Wednesday, December 17th, 2008 at 7:07 pm
When you think about Hip-Hop in Harlem, New York, of course names like The Diplomats, Mase, Jae Millz, Immortal Technique, and the late great Big L are probably amongst the first ones to roll off your tongue—but just because you don’t use a microphone as your tool of choice doesn’t mean that your accomplishments should go unnoticed.
Harlem-bred producer Damon “Dame Grease” Blackmon uses studio equipment for his trade, and people like The LOX, DMX (before all the drama), Jay-Z, Nas, Kelis, NORE, Young Jeezy, T.I., and Rick Ross can all agree that he excels in that field.
Not one to be on the forefront of fame, the man who is literally always heard but seldom seen is more than comfortable in his executive role these days (and this brief conversation asserts just that), as he helps to nurture in the new sound of young producers on the rise, while maintaining his own platinum status that he built from the ground up dating back to 1997.
Besides, when you’ve sold over 30 million records for your career so far, there’s really no reason to plaster yourself on every single television set, because people lie—numbers don’t.
iHipHop.com: What have you been up to lately?
Dame Grease: Well I’ve been working, and I put out my own mixtape, Goon Musik 1.5. So besides that, I’ve just been trying to keep really busy, you know what I’m saying?
iHipHop.com: Who’s featured on that project?
Dame Grease: I got Max B on there killing it, along with a lot of other people as well, like a few people from Vacant Lot. Right now I’m just coming in, you know what I’m saying?
Right when we first put out Goon Musik, it sold over 5,000 copies, and we had to go back to the presses with it. You just have to have some interesting product for the people to buy, because that is what makes your sales. The mixtape game is still bumping, but only if you have that sh*t; and that’s because the streets are going to f*ck with that real sh*t.
iHipHop.com: Have you changed any of your methods producing wise from when you first started to now?
Dame Grease: Yeah, it’s changed… It’s funny because to me, it seems like yesterday. But it’s a different game, and there are a lot of up-and-coming young producers. As for now, I’m not just “producing” tracks, I’m executive producing them as well. I’ve been a boss forever, so that part of the game really isn’t new to me. So right now, it’s my job to put the right sh*t together, and still have my ear to the street.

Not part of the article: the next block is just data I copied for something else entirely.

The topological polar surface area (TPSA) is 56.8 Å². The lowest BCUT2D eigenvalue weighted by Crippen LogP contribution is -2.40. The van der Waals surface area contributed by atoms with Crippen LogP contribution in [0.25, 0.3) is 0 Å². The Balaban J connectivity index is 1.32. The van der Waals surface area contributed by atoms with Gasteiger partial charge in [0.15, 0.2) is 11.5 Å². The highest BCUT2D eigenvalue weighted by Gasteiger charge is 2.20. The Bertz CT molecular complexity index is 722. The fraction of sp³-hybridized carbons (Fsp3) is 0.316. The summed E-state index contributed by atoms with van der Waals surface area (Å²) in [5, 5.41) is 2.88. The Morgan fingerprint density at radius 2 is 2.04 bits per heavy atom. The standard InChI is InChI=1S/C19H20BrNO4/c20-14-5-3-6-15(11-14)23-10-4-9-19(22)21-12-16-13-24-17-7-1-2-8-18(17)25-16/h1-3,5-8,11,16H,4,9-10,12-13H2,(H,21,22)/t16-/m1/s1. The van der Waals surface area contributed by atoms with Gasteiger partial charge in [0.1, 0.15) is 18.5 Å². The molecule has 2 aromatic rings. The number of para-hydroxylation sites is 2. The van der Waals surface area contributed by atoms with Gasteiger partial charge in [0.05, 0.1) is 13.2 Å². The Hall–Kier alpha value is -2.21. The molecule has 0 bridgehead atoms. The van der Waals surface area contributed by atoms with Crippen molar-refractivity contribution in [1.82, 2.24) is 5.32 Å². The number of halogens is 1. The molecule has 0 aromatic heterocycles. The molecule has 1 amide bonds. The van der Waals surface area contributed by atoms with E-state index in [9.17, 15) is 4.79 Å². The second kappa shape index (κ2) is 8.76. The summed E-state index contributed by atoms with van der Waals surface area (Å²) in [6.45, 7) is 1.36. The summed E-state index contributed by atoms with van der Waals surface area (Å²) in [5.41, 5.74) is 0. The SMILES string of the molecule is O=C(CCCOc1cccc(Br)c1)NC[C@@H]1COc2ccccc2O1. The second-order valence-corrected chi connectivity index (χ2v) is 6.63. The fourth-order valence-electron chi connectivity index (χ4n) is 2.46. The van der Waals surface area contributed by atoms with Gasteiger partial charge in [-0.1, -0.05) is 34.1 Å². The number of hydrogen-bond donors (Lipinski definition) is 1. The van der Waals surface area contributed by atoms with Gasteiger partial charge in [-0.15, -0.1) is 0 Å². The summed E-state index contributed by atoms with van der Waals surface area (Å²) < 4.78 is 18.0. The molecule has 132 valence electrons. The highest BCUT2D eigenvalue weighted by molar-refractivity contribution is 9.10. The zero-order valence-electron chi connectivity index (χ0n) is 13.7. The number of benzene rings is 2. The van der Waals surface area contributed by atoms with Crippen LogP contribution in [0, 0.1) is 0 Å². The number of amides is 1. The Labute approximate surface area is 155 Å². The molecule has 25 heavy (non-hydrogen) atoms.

iHipHop.com: Is an official album showcasing your production, in the near future?
Dame Grease: You know what, I’m going to say this, and make sure you put it in print: “I would never do some effortless sh*t like that…” [Laughing] Just a bunch of beats, with n*ggas rapping on it; HELL NO! I take pride in my work, and I take pride in my music, you know what I’m saying?
I treat the artist with the utmost respect, and I would never just splash sh*t together. Just to have artists on beats is stupid; it has to be a song that complements the artist, and the track. I’m not really a show type of dude when it comes to that.
iHipHop.com: Do you think that hurt you a little by not putting yourself out there more?
Dame Grease: Yeah it did hurt me now that I think about it—I’m going to keep it real. At the beginning of my career when I started producing big songs, I was into a lot of different things, and I really couldn’t put myself out there like that. But now I’m more of an executive now, and that’s really been my true passion. I do not only build music, but I’m the force behind putting new sounds out.
Of course that did do some damage, because I’m not a super household name to everybody out there in the world; like Kanye [West], Swizz [Beatz] and Pharrell, but on a different note, I’m a label also. I put out my own music, and I do mainstream as well. So in a sense you can say it hurt, but in a sense, you can say that it valued me like a mothaf*cka.
iHipHop.com: Is there anyone out there you haven’t worked with but want to?
Dame Grease: I f*ck with everybody, I want to work with Ludacris. I don’t f*ck with the carbon copy rappers, I f*ck with the original dudes… [Laughs]